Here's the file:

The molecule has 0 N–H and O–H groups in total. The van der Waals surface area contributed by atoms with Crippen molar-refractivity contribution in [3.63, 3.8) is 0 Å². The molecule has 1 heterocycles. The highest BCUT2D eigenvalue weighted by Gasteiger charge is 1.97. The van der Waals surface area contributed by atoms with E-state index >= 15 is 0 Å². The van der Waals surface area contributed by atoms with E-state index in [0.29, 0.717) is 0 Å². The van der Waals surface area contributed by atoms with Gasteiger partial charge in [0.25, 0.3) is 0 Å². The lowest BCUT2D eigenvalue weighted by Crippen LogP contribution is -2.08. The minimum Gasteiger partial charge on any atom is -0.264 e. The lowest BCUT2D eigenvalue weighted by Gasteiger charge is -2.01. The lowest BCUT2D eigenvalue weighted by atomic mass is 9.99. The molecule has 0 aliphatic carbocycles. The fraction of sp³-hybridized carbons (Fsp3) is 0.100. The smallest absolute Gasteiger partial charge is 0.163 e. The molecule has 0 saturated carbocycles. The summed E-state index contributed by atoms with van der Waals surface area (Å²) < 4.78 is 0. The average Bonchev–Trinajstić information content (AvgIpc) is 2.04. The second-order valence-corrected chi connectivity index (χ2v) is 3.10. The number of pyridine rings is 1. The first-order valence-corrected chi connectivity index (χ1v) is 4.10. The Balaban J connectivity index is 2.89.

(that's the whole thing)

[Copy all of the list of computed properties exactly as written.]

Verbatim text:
The molecule has 0 N–H and O–H groups in total. The van der Waals surface area contributed by atoms with Crippen molar-refractivity contribution in [3.63, 3.8) is 0 Å². The molecule has 1 heterocycles. The highest BCUT2D eigenvalue weighted by Gasteiger charge is 1.97. The van der Waals surface area contributed by atoms with E-state index >= 15 is 0 Å². The van der Waals surface area contributed by atoms with E-state index in [0.29, 0.717) is 0 Å². The van der Waals surface area contributed by atoms with Gasteiger partial charge in [0.25, 0.3) is 0 Å². The lowest BCUT2D eigenvalue weighted by Crippen LogP contribution is -2.08. The minimum Gasteiger partial charge on any atom is -0.264 e. The lowest BCUT2D eigenvalue weighted by Gasteiger charge is -2.01. The lowest BCUT2D eigenvalue weighted by atomic mass is 9.99. The molecule has 0 aliphatic carbocycles. The fraction of sp³-hybridized carbons (Fsp3) is 0.100. The smallest absolute Gasteiger partial charge is 0.163 e. The molecule has 0 saturated carbocycles. The summed E-state index contributed by atoms with van der Waals surface area (Å²) < 4.78 is 0. The average Bonchev–Trinajstić information content (AvgIpc) is 2.04. The second-order valence-corrected chi connectivity index (χ2v) is 3.10. The number of pyridine rings is 1. The first-order valence-corrected chi connectivity index (χ1v) is 4.10. The Balaban J connectivity index is 2.89.